• "I'm a professional dairyman. I have milked and milked everything I can possibly milk." — State Police Maj. Ralph Powell, arguing that the state crime lab's bare-bones operation has reached its limit and now costs the state money as testing is sent to private labs.
  • "Idaho is ranked last in the nation in protecting the safety of children in day care centers." — Sen. Kate Kelly (D-Boise), in support of an unsuccessful move by Senate Democrats to force a daycare standards bill out of committee.
  • "This [anti-discrimination bill] is something we will propose every year until it passes." — Rep. Nicole LeFavour (D-Boise), responding to the latest BSU Public Policy survey in which 63 percent of Idahoans think it ought to be illegal to fire someone for being gay or seeming to be gay.
  • "I assumed it would be a bunch of radical college students, so to fit the part, I grew a goatee, got a revolutionary T-shirt and put on some ratty jeans." — Rep. Curtis Bowers (R-Caldwell) in an Idaho Press-Tribune opinion explaining how he disguised himself to uncover alleged communist plots.

Quotes For 2007

  • "Divorce is just terrible. It's one of Satan's best tools to kill America." — Rep. Dick Harwood (R-St. Maries) describing the work of the Idaho Legislature's Family Task Force.
  • "I am not gay; I never have been gay." Senator Larry Craig (R-ID) in a statement responding to news of his arrest and subsequent guilty plea to disorderly conduct after an incident in an airport men's room.
  • “Most of the hospitals in this country have Christian names. If you think Hindu prayer is great, where are the Hindu hospitals in this country? Go down the list. Where are the atheist hospitals in this country? They’re not equal.” — Rep. Bill Sali (R-ID-01) to the Idaho Press-Tribune editorial board in response to criticism of his views regarding Hindu prayer in the Senate.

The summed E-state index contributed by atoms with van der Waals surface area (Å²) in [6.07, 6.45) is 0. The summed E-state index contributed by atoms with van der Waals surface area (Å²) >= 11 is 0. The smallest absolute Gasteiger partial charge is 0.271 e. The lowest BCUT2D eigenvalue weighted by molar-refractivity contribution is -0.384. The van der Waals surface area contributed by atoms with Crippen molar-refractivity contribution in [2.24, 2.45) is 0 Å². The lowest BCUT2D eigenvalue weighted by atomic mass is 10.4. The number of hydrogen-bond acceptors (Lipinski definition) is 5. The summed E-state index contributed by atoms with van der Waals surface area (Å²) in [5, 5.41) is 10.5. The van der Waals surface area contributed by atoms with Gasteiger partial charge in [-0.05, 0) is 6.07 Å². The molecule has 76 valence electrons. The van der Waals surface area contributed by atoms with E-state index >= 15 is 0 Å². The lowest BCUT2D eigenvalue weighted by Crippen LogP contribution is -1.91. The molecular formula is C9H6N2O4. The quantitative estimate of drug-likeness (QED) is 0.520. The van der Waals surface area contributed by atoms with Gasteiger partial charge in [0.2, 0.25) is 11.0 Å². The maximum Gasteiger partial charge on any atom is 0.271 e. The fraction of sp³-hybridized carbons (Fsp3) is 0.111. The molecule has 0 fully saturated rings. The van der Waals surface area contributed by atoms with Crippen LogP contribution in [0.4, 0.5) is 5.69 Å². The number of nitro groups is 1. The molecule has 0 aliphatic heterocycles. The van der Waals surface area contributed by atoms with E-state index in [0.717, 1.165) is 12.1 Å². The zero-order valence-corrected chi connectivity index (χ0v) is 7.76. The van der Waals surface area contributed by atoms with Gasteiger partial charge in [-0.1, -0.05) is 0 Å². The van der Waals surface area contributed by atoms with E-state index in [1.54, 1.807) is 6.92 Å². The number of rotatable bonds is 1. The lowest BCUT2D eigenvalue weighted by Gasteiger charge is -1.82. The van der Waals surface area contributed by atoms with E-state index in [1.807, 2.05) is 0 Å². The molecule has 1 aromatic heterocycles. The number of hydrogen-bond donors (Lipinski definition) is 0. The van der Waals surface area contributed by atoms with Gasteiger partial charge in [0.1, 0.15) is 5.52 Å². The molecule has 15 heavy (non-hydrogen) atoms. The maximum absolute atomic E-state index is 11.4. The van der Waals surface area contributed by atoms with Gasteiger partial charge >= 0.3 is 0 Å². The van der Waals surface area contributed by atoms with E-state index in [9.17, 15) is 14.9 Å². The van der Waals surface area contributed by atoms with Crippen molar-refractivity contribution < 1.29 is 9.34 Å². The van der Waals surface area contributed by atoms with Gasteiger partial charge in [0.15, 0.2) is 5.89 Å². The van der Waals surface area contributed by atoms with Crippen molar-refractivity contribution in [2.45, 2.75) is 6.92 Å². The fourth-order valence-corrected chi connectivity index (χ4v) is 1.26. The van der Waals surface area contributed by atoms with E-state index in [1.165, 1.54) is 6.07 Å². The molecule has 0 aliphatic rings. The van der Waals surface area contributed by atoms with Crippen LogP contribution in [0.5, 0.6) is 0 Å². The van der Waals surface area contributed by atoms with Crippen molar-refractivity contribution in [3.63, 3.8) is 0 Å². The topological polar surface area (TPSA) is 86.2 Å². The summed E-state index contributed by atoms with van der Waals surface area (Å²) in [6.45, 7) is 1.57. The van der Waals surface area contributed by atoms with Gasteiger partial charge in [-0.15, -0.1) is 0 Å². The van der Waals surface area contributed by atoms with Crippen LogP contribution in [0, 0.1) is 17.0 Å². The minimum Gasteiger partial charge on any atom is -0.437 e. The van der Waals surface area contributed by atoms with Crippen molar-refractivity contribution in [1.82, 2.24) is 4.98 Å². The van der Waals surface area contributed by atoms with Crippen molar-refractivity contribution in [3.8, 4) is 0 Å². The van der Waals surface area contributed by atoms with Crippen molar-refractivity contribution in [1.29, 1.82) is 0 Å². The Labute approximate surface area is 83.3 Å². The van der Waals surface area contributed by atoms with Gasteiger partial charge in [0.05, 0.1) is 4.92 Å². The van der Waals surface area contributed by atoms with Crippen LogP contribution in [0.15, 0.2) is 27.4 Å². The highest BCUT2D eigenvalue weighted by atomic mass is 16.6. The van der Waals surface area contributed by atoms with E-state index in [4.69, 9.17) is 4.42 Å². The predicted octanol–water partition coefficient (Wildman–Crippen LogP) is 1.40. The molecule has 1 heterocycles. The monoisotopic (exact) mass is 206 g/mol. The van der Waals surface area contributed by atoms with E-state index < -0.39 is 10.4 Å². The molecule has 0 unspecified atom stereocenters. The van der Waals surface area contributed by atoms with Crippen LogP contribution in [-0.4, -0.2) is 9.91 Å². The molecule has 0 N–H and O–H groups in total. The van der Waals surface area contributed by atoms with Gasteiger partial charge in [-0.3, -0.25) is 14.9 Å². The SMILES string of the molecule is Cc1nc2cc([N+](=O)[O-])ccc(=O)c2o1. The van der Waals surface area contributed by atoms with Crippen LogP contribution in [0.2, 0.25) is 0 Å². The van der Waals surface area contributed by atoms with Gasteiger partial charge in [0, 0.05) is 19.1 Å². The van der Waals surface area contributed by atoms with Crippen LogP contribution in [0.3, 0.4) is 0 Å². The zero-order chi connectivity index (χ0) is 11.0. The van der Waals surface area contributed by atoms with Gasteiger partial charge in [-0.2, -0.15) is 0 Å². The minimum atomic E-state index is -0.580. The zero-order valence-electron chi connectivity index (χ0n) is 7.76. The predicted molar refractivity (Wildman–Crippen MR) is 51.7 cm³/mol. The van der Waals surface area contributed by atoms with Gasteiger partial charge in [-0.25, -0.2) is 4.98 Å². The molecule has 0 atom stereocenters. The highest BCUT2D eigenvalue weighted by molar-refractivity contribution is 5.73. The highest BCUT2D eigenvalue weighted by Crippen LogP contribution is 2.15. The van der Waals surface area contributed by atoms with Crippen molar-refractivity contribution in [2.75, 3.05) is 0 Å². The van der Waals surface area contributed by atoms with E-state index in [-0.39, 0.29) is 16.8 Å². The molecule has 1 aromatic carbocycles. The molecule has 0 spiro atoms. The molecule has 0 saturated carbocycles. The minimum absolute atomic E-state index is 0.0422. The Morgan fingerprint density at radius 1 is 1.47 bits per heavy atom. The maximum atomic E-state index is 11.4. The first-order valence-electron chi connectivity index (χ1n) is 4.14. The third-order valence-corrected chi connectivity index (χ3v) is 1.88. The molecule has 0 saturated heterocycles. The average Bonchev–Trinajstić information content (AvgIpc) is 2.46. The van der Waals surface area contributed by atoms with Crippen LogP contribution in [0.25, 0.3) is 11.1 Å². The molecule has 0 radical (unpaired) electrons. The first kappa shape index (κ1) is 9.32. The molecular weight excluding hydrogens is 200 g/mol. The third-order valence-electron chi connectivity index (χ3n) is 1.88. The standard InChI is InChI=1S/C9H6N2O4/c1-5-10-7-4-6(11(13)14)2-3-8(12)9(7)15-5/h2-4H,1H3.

• "We are all Nintendo warriors today. Remember that game, that electronic game, a few years ago, push buttons zim, zam, boom and it was all over with? That is not the way you fight war, although we as a society have grown to believe that." — Senator Larry Craig (R-ID) during debate on an amendment to a bill providing for defense authorization.
  • "While we are Democrats and Republicans, in our hearts we are all Idahoans." — Sen. Clint Stennett (D-Ketchum), reaching out to Republicans while outlining the Democratic agenda for the 2007 legislative session.
  • "One of the hardest things we've had to do here is taking off our party hats." — Rep. Marv Hagedorn (R-Meridian) on a proposal to restrict Idaho's primary elections.
  • "This is outrageous. The people of Idaho are entitled to have their representatives base their votes on the merits of a bill, not on who backed the loser in a speaker's contest." — Former GOP Gov. Phil Batt responding to accusations of political retribution taken by House Speaker Denney (R-Midvale) on other members.
  • “There was one of those six projects that was removed altogether. Why? Because the senator and the representatives from that district were from the wrong political party. We need to take a step back" — Sen. Dean Cameron (R-Rupert) to the Senate when debating the GARVEE bill.
  • "I'm prepared to bid for that first ticket to shoot a wolf myself." — Gov. Butch Otter, speaking to a hunters' rally at the Statehouse.
  • "To get a kick out of smoking industrial hemp, it would take a cigar the size of a telephone pole." — Rep. Tom Trail (R-Moscow), downplaying the relation between hemp and its cousin marijuana
  • "I guess I would just make a plea saying we need the money. You know we need the money on roads." — Rep. JoAn Wood (R-Rigby), on proposed bill to collect gas tax from sales on Indian reservations.
  • "No one wants to carry the canoe bill." — Rep. Eric Anderson (R-Priest River), agreeing with Gov. Otter that non-motorized boats should also pay registration fees, but noting any such proposal will be a tough sell.
  • "I don't think we should let the threat of a lawsuit force us to implement something that's not well thought out." — Abbie Mace, Fremont County Clerk, testifying against a "modified-closed primary" bill being pushed by GOP leaders.
  • "There's a lot of things that I pointed out in my State of the State (address) that haven't passed. Unfortunately, I can't think of one that has." — Gov. Butch Otter, addressing reporters on the legislative session so far.
  • "I say let's have a hearing and take our clothes off and go after it." — Rep. Jim Clark, R-Hayden Lake, trying to get lawmakers to print his bill.